How LAVA weathered the COVID-19 pandemic
By: Adam Swimmer
4 Min Read
August 9, 2023
In 2020, COVID-19 hit the tech industry hard and LAVA certainly felt the effects. The company shut down for two weeks at the start of the pandemic and reduced staff. However, in the end, the team emerged from COVID-19 in relatively good shape.
How COVID-19 affected LAVA
LAVA first felt the impact of COVID-19 in February of 2020. The team was supposed to attend MWC Barcelona at the end of the month. However, after several major vendors pulled out over health concerns, the trade show was cancelled. This was the first of several trade shows that were cancelled over the following months.
In March, LAVA decided to shut down its operations to assess the situation. Because products are manufactured on-site, the company only closed down for two weeks. Company leadership worked to make employees feel comfortable about returning to the office–instituted a mask policy, made hand sanitizer readily available and employed other health measures. LAVA was already a small group but over time, it shrunk further.
Of course, LAVA wasn’t the only company impacted by COVID-19. As a B2B tech company, many of LAVA’s customers were facing similar problems. In the span of a month, LAVA saw many of its major projects, in various stages of development, dry up – or at least get pushed back until after the pandemic.
Taking stock of the situation, LAVA’s founder and CEO, Roman Wynnyckyj, correctly assessed that things were getting worse and not better. The pandemic was not going to end anytime soon. The company needed to prepare.
Maintaining customer relationship
Starting in July 2020, LAVA began calling customers who had purchased products in the last 18 months. By touching base with recent customers (and ones the company hadn’t talked to in a while), LAVA learned about their current situation.
LAVA’s sales reps determined some of these customers were faring reasonably well in spite of the pandemic. While some of the more traditional uses for LAVA adapters (e.g. staff time-clocks) were no longer booming due to lockdowns and restrictions, it appeared there could be other use cases on the horizon. With some of these customers, LAVA found new opportunities.
LAVA also became proactive with customer service after online sales. When someone purchased a product on the website, the salesperson called them back not just to ensure they got the right product but to also build up a relationship with the customer.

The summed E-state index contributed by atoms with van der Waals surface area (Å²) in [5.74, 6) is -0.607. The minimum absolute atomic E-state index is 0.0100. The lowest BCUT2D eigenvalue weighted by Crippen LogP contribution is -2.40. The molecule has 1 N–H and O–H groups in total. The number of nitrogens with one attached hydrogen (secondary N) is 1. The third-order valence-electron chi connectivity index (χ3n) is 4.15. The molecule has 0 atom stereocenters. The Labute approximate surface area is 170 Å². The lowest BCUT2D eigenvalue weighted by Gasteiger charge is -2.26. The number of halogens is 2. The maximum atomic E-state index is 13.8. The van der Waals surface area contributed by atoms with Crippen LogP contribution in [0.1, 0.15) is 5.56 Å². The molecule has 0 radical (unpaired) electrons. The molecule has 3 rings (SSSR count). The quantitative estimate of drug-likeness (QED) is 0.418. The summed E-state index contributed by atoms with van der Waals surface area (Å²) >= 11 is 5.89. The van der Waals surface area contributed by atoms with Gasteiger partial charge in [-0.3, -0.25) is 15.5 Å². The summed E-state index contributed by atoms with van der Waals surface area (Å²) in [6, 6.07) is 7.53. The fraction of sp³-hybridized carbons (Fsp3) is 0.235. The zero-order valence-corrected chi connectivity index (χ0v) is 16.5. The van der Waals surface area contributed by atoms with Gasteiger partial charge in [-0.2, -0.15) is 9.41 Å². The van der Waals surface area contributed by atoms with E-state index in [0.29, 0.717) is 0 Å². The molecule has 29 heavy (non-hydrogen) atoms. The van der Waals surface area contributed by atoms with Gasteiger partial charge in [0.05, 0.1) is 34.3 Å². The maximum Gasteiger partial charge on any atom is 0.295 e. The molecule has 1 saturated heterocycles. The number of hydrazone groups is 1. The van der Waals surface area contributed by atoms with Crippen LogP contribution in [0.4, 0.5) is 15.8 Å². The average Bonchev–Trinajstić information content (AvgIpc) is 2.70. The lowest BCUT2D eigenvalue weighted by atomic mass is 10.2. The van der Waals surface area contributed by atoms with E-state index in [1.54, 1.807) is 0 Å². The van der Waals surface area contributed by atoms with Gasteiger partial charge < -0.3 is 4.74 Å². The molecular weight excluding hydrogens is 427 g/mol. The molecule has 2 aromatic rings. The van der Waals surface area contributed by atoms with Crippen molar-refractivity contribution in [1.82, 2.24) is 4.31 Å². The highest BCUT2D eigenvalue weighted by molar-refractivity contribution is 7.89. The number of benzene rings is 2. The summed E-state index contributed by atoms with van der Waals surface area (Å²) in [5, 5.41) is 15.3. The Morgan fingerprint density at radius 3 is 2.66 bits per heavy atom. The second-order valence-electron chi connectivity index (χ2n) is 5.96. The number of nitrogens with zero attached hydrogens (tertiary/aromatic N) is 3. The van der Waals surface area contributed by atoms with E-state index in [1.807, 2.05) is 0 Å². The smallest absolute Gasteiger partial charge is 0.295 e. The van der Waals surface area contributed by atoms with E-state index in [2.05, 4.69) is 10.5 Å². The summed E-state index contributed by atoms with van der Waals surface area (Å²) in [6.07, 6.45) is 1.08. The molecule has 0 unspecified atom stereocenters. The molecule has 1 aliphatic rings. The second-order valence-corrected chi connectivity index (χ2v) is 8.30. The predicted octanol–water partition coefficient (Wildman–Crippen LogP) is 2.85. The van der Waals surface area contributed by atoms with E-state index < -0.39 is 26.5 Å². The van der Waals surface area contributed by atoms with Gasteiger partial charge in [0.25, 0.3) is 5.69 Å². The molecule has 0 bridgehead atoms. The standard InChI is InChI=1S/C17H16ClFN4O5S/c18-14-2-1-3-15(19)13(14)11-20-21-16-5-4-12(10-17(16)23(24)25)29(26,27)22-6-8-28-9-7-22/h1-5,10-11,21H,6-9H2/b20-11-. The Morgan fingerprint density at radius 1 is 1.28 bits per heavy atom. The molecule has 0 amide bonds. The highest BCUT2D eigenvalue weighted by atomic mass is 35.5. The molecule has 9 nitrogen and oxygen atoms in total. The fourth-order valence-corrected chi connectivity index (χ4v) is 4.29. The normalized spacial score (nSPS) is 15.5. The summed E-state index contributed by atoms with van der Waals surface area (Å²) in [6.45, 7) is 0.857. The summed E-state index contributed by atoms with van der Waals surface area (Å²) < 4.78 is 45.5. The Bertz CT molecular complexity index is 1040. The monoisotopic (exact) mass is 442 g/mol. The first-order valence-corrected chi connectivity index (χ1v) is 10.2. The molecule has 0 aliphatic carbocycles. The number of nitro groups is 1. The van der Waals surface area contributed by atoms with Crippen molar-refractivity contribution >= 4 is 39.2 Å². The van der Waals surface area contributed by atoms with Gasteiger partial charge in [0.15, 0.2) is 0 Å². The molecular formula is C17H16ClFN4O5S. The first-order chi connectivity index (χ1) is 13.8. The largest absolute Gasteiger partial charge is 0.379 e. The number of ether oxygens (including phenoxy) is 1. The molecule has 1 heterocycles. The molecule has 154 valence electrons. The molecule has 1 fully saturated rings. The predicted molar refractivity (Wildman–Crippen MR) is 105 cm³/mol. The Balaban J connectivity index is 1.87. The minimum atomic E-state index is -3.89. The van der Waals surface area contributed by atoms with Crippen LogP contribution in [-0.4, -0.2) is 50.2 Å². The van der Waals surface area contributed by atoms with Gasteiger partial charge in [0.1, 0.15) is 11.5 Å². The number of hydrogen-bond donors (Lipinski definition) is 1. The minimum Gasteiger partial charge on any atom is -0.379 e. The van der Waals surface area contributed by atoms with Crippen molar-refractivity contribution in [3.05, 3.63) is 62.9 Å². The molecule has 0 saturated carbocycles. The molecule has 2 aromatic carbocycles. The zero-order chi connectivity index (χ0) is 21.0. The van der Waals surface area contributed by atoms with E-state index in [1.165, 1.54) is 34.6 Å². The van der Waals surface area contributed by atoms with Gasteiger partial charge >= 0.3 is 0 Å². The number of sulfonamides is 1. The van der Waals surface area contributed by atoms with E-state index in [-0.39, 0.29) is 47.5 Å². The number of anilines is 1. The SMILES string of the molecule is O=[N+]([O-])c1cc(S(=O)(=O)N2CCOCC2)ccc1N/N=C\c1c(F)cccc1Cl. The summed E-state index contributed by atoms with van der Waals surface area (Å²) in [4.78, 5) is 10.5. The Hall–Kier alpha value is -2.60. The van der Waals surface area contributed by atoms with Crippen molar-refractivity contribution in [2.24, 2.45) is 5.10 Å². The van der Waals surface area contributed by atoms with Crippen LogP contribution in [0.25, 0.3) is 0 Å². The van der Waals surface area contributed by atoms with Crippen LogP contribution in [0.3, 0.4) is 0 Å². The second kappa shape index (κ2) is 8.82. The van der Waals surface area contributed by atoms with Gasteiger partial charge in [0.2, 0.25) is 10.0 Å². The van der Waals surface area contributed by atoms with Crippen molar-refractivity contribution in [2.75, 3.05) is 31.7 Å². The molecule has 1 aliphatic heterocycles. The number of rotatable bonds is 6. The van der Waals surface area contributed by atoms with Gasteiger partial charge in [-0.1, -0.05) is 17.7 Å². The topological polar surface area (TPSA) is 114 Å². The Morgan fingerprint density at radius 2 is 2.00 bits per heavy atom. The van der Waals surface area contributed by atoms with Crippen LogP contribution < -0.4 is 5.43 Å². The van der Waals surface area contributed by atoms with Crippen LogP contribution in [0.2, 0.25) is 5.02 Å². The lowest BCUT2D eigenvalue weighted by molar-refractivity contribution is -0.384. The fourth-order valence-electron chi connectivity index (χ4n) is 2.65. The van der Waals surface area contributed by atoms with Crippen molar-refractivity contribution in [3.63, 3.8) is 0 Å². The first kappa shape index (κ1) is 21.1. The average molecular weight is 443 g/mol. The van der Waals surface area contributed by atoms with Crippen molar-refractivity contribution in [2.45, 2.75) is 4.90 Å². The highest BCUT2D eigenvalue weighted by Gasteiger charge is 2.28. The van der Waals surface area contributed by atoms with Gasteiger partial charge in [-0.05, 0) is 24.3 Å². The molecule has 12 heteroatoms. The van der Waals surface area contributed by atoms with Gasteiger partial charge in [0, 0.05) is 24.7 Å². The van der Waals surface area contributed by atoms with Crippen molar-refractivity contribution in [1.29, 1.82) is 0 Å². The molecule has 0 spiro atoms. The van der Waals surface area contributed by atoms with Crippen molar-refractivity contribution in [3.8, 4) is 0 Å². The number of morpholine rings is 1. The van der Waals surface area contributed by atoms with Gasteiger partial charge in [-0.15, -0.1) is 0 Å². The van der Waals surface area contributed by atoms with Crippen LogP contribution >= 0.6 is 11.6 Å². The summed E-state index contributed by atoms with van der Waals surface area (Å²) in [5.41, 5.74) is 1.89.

These strategies became so successful they are now standard operating procedure for the sales team.
Solving production problems
One of the major problems tech hardware companies faced during the pandemic was supply issues. COVID-19 led to a major chip supply chain shortage, making it difficult for companies to manufacture their products. Meanwhile, chips that were available skyrocketed in price, which cut into everyone’s profit margins.
However, LAVA has been around since 1984 and Roman had weathered other financial logistics and global crises in the past. As a result, the company better prepared than most to deal with the pandemic.
Sidestepping supply chain issues
Many of LAVA’s products use the same chips and components so there already was a comfortable margin of chips in stock. The team buys in bulk, knowing the chips will be used one way or another.
When necessary, the staff also recycled chips. They removed ones from damaged or old PCBs, tested them to make sure they still worked properly and then installed them on new PCBs. LAVA was able to avoid those big chip price jumps and ride out the hike where possible. The sales team also didn’t have to tell customers they had to wait several weeks for the order to be fulfilled or pay more because of skyrocketing chip prices.
Great relationship with Canadian suppliers
It certainly helped that LAVA’s main suppliers are in Canada, which limits shipping issues. The company also have a long-standing relationship with them.
PCB supplier S & P Flex Circuit Ltd, for example, is in Markham, Ont. LAVA has had a 35-year relationship with the company, so Roman felt comfortable calling the owner and asking how they were handling the lockdowns due to the pandemic. Because its factory is just a short drive from LAVA headquarters, we also could get new stock in quickly.
Similarly, we have a good relationship with Future Electronics, a Quebec-based tech company, which has been providing LAVA chips for 25 years. Future Electronics’ rep was frank about what he was seeing, which put LAVA in a better position to deal with any issues that came up.
Hiring new staff
In the last three years, LAVA started to grow again and hire new staff. However, we have also become more precise with the job descriptions. We make it clear on the type of work that is required and that remote work is not an option. It’s about setting the proper expectations so new hires don’t have a gotcha moment after they’re hired. For candidate selection, we also use proven industrial/organizational psychology research to ensure the right person gets the job.
Toughing it out
At LAVA, when things get tough, the team circles the wagons and innovates. The company did this during the dot.com bubble, the Global Financial Crisis, COVID-19 and other major financial emergencies.
The company throws a lot of time and effort into R&D. LAVA has learned the industries it used to bank on may not be there in six to 12 months. Some of these companies might go out of business, while others might need to reinvent themselves to survive and may no longer have a use for the products LAVA previously provided them. So LAVA’s engineers develop new products to fit the needs of the industry in this new reality.
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